Cheatin' Wheat Gluten Free Baking Blog

Building a Relationship between Kids and Food

Today I had a very long conversation with a friend about kids and food. It was about the same old conundrums. How do you get kids to eat a better variety of foods? How do you get kids to eat at meal times instead of asking for sugary snacks all day? And most importantly, can you minimize the food battles? Obviously there are no easy answers. If there were, I think we would all stop having the conversation…. 

To understand our household, there are a few things you need to know. First of all, we have multiple food allergies spread out between us. Honestly, it is a bit of a challenge trying to keep it all straight. It is becoming especially tricky as the kids get older and we all get busier. Food is rarely just mindless, and “grab and go” meals have to be planned ahead of time. In many ways this is better for our overall health. The days of the fast food drive-through or ordering pizza are gone.

Second, my husband and I come from completely different cultural food backgrounds. I was raised by an Irish Catholic mom and a German dad. Initially we lived in the mid-west surrounded by friends and family from the same cultural background. It was definitely a “meat and potatoes” mindset, and there was very little “zing” or “heat” to the food. For example, when we moved to Colorado, we thought nachos (truly just the chips and cheese sauce in a can) were exotic food. My parents have come a long way since then, branching out to eating lots of different ethnic food, and my mom is really starting to get adventuresome in the kitchen.  Even so, these are my culinary roots. My husband was raised in Hawaii in a Portuguese family, and had close friends from several different cultures (Japanese, Chinese, Filipino, Vietnamese, Korean, etc).  Early on he was exposed to strong flavors from spicy to bitter to salty to pungent. He loves them all!  Besides flavor, he grew up eating uniquely textured food. Combining both of these food backgrounds means we actually have a lot of food to choose from for our daily meals.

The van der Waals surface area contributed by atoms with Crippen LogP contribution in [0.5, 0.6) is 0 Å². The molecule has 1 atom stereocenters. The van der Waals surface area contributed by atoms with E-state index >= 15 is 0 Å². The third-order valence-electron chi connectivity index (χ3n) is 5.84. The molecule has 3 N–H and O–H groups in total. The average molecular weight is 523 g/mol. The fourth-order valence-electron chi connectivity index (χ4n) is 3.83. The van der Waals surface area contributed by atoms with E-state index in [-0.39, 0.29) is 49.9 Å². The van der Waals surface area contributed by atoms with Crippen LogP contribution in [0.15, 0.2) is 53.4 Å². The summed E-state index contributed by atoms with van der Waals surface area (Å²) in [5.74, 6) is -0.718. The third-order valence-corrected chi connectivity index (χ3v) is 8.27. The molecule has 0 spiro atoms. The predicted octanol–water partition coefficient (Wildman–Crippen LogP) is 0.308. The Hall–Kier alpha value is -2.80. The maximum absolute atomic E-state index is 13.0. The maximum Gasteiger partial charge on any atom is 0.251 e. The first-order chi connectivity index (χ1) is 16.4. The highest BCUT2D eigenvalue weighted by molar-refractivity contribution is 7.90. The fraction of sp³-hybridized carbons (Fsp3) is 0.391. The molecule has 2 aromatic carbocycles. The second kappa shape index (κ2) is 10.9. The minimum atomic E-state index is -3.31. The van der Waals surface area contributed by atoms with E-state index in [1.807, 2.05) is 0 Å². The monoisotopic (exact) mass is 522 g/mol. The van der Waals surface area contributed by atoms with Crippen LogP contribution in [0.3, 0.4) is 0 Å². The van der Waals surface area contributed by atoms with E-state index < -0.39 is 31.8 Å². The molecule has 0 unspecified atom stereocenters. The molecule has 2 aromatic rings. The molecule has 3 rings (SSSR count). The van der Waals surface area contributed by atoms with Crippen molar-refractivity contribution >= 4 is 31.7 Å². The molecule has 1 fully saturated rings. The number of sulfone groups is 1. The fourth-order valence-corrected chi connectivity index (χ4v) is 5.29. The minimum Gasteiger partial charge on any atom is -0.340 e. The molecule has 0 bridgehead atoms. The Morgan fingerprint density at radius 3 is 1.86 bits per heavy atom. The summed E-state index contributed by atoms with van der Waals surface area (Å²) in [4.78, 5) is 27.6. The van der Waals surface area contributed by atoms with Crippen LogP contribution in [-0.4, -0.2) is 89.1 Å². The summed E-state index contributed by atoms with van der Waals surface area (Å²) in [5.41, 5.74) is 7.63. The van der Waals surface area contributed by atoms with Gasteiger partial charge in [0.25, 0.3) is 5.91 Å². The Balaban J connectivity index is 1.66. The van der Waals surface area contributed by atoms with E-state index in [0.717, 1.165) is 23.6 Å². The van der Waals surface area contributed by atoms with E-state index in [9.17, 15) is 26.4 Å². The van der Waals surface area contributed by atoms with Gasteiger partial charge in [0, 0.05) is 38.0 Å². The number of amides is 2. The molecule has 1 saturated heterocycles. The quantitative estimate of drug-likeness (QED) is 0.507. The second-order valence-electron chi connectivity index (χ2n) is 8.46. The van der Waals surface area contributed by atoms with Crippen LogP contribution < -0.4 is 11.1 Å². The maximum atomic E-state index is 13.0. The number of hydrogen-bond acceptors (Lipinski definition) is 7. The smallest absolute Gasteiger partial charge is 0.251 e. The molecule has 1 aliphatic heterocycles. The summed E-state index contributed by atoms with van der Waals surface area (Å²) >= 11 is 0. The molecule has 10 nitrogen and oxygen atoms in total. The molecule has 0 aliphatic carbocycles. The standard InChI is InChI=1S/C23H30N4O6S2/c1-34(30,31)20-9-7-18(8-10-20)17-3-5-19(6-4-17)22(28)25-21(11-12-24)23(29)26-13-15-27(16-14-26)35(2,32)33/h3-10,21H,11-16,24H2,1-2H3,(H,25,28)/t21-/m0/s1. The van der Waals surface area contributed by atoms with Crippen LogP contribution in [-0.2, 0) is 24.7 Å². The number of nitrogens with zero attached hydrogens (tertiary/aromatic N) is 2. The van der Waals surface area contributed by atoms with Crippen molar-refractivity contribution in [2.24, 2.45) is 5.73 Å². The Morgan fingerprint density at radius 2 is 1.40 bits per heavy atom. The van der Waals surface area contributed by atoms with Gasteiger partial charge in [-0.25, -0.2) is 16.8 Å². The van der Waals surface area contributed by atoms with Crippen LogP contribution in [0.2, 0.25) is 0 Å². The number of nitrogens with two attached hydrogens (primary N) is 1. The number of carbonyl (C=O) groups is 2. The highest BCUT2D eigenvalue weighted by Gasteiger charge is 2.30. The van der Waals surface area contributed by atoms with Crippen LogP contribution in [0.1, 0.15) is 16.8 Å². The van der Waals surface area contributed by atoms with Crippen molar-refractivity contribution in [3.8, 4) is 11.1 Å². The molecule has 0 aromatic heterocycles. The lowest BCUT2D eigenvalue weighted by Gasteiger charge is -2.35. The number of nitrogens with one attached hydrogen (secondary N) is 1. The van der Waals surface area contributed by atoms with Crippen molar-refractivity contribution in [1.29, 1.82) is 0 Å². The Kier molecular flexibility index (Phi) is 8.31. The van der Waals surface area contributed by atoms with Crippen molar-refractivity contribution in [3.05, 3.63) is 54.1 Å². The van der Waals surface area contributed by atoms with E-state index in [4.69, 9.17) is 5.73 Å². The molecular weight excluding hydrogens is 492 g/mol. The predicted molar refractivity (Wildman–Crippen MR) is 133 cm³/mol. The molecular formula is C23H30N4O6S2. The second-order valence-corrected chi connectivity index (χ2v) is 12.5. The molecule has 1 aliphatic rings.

Now, getting back to the kids….. Overall, I think our kids are “good eaters”. However, that does not mean we don't struggle on occasion. Here are the things that have become my personal family food strategy (maybe I should call it philosophy?), and have helped us through.

There are no “bad” foods.

As a culture, we have the traditional bad food scapegoats, fat, sugar, salt, caffeine, etc. These are not my enemy. I work in a bakery where sugar and butter are my culinary friends. I cannot then come home and tell my kids that cookies and dessert are bad for you. However, we do talk a lot about moderation, and eating a good meal  before a treat. As the mom I also get to pull the “because I said so” card occasionally. It is followed by “____is not bad when you are older, but for now I get to make this decision”.

Then there are the unique foods that may be labeled bad by sheer unfamiliarity or smell alone. Some examples that exist in our house are dried squid, kim chee and pickled radishes. Here, the rule of thumb is that we can’t make faces when someone else eats something we don’t like (rude!), and that there are all kinds of new foods to explore. It doesn’t mean everyone has to like dried squid, but it is not off the table just because it is different.